Positive Results Announced for Esketamine in Treatment-Resistant Depression
Janssen announced positive results from two Phase 3 studies evaluating esketamine nasal spray in patients with treatment-resistant depression (defined as patients who have not responded to ≥2 antidepressants of adequate dose and duration in the current episode of depression). In both studies, the primary efficacy endpoint was change from baseline to Day 28 in Montgomery-Åsberg Depression Rating Scale (MADRS) total score.
In a study evaluating adults with treatment-resistant depression (N=223), flexibly dosed esketamine nasal spray (56mg or 84mg) added to a newly initiated oral antidepressant was associated with a statistically significant, clinically meaningful rapid reduction of depressive symptoms vs placebo nasal spray plus a newly initiated oral antidepressant (least squares [LS] mean difference -4.0, 95% CI: -7.31, -0.64; P =.010).
A second study in elderly patients (≥65 years) with treatment-resistant depression (N=138) found that flexibly dosed esketamine nasal spray (28mg, 56mg or 84mg) added to a newly initiated oral antidepressant led to clinically meaningful effects vs placebo nasal spray plus a newly initiated oral antidepressant (median unbiased estimate of difference from placebo -3.6, 95% CI: -7.20, 0.07; P =.029), however, the study did not reach statistical significance for its primary efficacy endpoint.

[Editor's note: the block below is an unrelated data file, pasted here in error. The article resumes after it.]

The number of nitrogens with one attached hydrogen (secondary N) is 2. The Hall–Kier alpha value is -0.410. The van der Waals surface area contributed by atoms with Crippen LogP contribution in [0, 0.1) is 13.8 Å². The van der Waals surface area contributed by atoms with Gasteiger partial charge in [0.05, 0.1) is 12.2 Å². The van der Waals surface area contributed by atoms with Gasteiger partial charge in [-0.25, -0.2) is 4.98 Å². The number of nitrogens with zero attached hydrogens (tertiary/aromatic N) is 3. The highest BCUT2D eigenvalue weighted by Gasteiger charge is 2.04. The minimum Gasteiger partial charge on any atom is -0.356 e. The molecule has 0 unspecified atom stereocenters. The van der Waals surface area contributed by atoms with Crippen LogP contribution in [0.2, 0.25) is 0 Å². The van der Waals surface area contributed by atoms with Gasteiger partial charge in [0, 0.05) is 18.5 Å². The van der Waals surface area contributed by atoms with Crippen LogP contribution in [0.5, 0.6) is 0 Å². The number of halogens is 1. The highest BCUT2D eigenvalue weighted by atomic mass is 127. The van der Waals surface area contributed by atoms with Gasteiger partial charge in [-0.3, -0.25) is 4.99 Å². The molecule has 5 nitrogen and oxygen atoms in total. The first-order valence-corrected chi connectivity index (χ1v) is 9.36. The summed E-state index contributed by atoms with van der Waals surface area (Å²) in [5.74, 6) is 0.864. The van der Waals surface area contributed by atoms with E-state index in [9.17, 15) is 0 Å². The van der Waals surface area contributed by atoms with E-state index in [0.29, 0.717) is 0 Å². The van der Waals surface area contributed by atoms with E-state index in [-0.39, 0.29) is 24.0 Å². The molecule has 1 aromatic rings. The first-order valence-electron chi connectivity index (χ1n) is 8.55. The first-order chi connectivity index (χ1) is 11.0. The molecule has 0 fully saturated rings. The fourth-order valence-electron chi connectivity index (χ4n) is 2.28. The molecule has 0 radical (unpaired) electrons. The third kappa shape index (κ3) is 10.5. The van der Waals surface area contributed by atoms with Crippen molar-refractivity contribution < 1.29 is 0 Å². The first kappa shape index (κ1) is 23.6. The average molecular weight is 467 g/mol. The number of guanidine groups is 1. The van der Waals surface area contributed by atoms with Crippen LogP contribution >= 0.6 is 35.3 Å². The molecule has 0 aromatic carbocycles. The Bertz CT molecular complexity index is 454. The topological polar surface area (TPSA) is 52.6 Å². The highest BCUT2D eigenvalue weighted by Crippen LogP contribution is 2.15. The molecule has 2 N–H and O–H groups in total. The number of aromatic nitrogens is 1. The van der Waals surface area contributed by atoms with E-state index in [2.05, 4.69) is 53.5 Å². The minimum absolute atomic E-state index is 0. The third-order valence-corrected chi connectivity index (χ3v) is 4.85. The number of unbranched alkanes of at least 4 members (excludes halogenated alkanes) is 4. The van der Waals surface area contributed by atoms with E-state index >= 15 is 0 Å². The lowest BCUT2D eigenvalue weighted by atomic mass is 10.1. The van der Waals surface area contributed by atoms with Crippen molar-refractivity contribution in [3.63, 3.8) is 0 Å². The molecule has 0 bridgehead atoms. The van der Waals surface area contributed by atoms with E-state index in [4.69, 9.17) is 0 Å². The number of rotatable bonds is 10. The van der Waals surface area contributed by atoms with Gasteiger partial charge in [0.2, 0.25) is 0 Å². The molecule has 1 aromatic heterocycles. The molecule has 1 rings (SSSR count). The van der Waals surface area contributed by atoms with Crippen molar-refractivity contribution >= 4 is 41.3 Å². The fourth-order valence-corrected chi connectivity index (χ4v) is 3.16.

"With about 30% of patients with major depression failing to respond to currently available antidepressants, treatment-resistant depression represents a major public health need," said Husseini K. Manji, MD, Global Head, Neuroscience Therapeutic Area, Janssen Research & Development, LLC. "The positive Phase 3 results for esketamine nasal spray in adults with treatment-resistant depression are exciting, particularly as they mark the first time an antidepressant has achieved superiority versus an active comparator in any clinical trial for major depressive disorder."
Esketamine is a non-competitive N-methyl-D-aspartate (NMDA) receptor antagonist. The drug has received Breakthrough Therapy Designations for both treatment-resistant depression and major depressive disorder with imminent risk for suicide.
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